Editor: Michael Dell, CPA
The IRS issued a Large Business & International (LB&I) Industry Director Directive (IDD) (LB&I-4-0712-009) addressing partial worthlessness deductions under Sec. 166(a)(2) taken by insurance companies for eligible loans. The directive instructs LB&I examiners to not challenge an insurance company’s partial worthlessness deduction under Sec. 166(a)(2) if the amount deducted matches the amount of credit-related impairment charged off by the insurance company under National Association of Insurance Commissioners (NAIC) Statement of Statutory Accounting Principles (SSAP) 43R for eligible loans as reported on the company’s annual statement.
While the IDD is applicable only if the insurance company meets certain requirements, it directs field examiners not to challenge the company’s partial bad debt deductions for any open year. Although not stated explicitly, this audit protection extends even to years prior to the year of adoption of the terms of the IDD.
Sec. 166(a)(2) indicates that when satisfied that a debt is recoverable only in part, the IRS may allow a partial deduction on the debt, in an amount not in excess of the part charged off within the tax year.
State law typically requires insurance companies to file annual statements with insurance regulatory authorities using accounting principles set out in the NAIC’s Accounting Practices and Procedures Manual. SSAP 43R establishes accounting rules that taxpayers must follow if their loan-backed or other structured securities are impaired and subject to charge-off for all reporting periods ending on or after Sept. 30, 2009.
The issue of an insurance company’s ability to use the presumptive conclusion of worthlessness under Regs. Sec. 1.166-2(d) or how it should otherwise deal with partial worthlessness deductions was submitted to the IRS’s Industry Issue Resolution Program (IIR) and was accepted in 2011. It would appear that this IDD is a response to the accepted IIR request.
Requirements Under the IDD
If an insurance company complies with the IDD, LB&I examiners should not challenge an insurance company’s partial worthlessness deduction for eligible debt.
First-year adjustment: For the first tax year in which the insurance company applies the IDD (the adjustment year), the company’s Sec. 166(a)(2) deduction will generally be equal to the company’s SSAP 43R credit-related impairment charge-offs for the same items, except that the company increases or reduces its deduction by a positive or negative adjustment. This adjustment is determined on Dec. 31 of the adjustment year and is the difference between (1) the tax basis of the eligible loans over (2) the statutory carrying value of the same items increased by any noncredit-related portion of any charge-off that may not be deducted under the IDD.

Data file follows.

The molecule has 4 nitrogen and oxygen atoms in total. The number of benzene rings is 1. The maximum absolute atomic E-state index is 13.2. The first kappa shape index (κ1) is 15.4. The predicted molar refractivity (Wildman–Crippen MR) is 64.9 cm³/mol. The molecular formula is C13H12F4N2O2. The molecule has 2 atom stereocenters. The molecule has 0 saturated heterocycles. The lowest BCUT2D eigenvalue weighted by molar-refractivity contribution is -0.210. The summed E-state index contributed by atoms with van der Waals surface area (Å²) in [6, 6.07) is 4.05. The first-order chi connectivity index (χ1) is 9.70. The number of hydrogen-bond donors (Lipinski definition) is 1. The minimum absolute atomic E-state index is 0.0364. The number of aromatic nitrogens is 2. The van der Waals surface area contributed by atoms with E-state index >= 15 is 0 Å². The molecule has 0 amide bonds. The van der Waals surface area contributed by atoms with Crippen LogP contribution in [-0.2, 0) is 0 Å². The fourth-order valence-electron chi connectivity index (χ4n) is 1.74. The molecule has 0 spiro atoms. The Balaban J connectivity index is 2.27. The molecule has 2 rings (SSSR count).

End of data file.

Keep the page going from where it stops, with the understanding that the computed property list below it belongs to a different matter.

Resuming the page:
Thus, a positive adjustment will occur to the extent the company’s tax deductions for partial worthlessness for years prior to the adjustment year are less than its SSAP 43R credit-related impairment charge-offs, and a negative adjustment will occur to the extent the tax deductions were greater than the book charge-offs. The tax basis of the eligible items may never be less than the post-charge-off statutory carrying value under SSAP 43R. The adjustment year partial worthlessness deduction may be negative and, therefore, becomes an income item. The adjustment year cannot be earlier than the 2009 tax year, nor can it be later than the 2012 tax year.
Subsequent years: Similarly, for tax years beginning after the adjustment year, the insurance company’s Sec. 166(a)(2) deduction is equal to the company’s SSAP 43R credit-related impairment charge-offs for the same items as reported on the company’s annual statement. The tax basis of the eligible items may not be less than the post-charge-off statutory carrying value under SSAP 43R as adjusted for noncredit impairment. The IDD does not provide a “true-up” mechanism for differences between tax basis and book carrying value for any year after the adjustment year, such as those that could arise as a result of noncredit-related impairments. Nor does the IDD provide any guidance on whether tax accruals on impaired debt (e.g., of interest or original interest discount) will conform to book accruals, or on how to handle situations in which recoveries on an impaired item exceed the impaired value of the debt.